These data, however, likely underestimate the problem of MTBI in this country—for several reasons. First, no standard definitions exist for MTBI and MTBI-related impair­ ments and disabilities. The existing Centers for Disease Control and Prevention (CDC) definition for TBI surveillance is designed to identify cases of TBI that result in hospital­ization, which tend to be more severe. MTBI is most often treated in emergency depart­ ments or in non-hospital medical settings, or it is not treated at all. Few states conduct emergency department-based surveillance, and current efforts do not capture data about persons with MTBI who receive no medical treatment. Additionally, neither hospital- nor emergency department-based data can provide estimates of the long-term consequences of MTBI.’

So does that explain my changes in activity, progress and pain? Yes, the symptoms of MTBI are such that sans the seizures, I could be the poster child for the CDC.

Symptoms are as follows according to the BIA

Brain Injury Association of America.
The Voice of Brain Injury. www.biausa.org National Brain Injury Information Center 800-444-6443

Early Symptoms

Headache Dizziness or vertigo Lack of awareness of surroundings Nausea with or without memory dysfunction Vomiting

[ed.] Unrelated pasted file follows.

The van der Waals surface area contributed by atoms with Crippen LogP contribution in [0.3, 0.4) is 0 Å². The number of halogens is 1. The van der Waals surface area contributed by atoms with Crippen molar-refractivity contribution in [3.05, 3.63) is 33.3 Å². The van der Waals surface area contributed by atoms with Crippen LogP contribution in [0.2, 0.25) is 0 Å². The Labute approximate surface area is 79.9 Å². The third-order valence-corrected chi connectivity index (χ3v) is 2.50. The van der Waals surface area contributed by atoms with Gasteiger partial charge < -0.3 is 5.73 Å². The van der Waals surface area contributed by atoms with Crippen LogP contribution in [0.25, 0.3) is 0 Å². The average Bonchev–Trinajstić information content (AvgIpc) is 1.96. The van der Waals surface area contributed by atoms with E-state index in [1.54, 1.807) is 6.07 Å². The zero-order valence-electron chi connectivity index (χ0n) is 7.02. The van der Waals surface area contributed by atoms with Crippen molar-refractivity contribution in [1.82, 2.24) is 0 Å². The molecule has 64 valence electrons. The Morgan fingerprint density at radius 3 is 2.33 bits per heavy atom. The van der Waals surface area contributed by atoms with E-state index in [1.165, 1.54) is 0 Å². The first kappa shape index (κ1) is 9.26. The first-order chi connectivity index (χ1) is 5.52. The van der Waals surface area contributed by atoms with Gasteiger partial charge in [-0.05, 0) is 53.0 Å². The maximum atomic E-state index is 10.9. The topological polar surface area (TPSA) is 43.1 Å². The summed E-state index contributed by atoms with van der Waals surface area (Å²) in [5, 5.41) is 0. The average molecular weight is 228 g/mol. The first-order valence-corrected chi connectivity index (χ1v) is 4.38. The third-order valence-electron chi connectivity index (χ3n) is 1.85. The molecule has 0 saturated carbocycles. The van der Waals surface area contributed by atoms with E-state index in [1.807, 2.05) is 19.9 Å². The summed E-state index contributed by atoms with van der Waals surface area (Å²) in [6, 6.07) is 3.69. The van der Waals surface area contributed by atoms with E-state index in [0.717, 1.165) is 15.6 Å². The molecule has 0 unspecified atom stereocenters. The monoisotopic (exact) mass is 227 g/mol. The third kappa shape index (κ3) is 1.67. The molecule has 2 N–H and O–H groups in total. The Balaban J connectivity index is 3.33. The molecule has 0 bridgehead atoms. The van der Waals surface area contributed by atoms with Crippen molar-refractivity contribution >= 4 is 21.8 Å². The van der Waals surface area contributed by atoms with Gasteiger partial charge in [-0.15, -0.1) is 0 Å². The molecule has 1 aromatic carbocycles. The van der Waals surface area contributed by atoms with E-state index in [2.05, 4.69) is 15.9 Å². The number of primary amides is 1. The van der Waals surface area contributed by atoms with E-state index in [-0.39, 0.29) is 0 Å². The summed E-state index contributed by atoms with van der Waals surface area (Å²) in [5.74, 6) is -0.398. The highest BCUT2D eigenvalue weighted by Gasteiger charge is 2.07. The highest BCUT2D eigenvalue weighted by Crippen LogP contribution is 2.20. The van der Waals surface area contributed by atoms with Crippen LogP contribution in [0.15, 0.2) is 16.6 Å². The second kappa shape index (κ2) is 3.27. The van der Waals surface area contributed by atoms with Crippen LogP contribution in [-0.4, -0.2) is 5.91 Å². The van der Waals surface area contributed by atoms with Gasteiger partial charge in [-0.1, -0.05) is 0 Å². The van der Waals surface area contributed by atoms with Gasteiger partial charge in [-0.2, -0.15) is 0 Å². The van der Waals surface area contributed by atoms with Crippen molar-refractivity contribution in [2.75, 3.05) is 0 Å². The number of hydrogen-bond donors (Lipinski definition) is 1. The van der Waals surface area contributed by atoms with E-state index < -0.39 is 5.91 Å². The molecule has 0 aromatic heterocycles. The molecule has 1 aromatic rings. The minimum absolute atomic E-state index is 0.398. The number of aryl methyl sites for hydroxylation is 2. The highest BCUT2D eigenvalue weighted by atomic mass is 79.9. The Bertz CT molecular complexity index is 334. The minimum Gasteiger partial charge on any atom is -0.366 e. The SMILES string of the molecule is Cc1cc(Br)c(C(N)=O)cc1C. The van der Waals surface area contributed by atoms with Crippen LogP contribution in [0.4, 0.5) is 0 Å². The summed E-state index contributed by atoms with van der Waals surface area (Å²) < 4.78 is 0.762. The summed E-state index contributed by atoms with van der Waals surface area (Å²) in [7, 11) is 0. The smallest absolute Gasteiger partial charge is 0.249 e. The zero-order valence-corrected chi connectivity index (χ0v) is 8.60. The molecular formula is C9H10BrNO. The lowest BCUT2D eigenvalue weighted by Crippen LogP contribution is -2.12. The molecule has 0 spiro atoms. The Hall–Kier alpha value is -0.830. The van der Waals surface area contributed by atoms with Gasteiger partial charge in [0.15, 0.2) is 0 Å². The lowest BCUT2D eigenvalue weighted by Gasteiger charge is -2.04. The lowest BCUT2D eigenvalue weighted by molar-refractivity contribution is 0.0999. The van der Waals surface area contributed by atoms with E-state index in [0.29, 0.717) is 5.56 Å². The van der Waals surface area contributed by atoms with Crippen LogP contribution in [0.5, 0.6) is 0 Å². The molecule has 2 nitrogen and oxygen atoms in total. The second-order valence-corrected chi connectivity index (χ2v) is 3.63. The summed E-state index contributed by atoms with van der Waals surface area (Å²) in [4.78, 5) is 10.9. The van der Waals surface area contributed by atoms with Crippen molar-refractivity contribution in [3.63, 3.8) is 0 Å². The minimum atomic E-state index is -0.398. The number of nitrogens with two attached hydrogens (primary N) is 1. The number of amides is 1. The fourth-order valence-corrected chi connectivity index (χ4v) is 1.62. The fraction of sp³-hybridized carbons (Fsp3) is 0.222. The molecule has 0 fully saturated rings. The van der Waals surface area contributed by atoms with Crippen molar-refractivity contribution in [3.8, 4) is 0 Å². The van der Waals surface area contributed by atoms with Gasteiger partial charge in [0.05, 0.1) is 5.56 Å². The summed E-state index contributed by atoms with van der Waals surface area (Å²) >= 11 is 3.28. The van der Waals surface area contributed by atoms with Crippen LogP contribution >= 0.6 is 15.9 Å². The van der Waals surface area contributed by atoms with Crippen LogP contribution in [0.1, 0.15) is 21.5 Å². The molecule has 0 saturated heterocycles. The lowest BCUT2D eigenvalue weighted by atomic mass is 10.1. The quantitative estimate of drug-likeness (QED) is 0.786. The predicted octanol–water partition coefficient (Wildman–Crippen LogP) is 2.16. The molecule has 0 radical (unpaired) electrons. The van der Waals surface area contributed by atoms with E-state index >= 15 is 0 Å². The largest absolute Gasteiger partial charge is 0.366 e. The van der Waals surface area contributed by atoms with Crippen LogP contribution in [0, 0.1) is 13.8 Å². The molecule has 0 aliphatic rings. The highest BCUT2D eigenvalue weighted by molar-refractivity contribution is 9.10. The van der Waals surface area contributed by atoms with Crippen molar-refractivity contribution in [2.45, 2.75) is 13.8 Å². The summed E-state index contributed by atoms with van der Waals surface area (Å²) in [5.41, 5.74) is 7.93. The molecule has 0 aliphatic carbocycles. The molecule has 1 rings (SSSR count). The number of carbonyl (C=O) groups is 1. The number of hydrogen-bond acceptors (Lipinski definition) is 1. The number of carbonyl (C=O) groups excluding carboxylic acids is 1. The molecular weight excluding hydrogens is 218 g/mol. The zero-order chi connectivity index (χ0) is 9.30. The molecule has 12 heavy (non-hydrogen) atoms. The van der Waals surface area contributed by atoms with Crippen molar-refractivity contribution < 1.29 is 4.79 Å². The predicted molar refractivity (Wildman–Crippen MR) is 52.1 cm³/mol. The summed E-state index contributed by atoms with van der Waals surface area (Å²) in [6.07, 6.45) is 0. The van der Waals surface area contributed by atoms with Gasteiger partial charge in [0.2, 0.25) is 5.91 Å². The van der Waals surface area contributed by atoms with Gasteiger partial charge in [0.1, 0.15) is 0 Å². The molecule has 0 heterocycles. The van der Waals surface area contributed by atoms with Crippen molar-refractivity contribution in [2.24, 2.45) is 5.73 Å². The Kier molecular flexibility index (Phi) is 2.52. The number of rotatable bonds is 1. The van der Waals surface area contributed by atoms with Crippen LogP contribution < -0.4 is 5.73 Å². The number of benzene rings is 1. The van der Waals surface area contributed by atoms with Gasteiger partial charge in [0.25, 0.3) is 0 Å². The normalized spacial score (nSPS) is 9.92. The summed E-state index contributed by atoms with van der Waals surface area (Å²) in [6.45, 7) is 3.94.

Later Symptoms:

Persistent low grade headache Lightheadedness Poor attention and concentration Excessiveness or easy fatigue Intolerance of bright light or difficulty focusing vision Intolerance of loud noises

Ringing in the ears Anxiety and depressed mood Irrability and low frustration tolerance

What has happened is a day to day dealing with the issues.
I have never been a neat-freak (ask anyone) but now find myself organizing with a manic edge like someone with OCD. I noticed this and believe its my brain’s way of making its life easier. At thje accident scene, when asked for my Insurance card & Drivers ID, I was in a panic to find it and couldn’t, the more I looked , the more frantic I became. And so it continued at home, office etc.,

Now, my brain says, “put everything HERE, you can’t take the chaos” and so I do ( and, I guess I have really tidy closets now!)
I am using the “OCD” or whatever it is to my advantage, I can stay uber focused on a project at a time, so I can really crank out the work.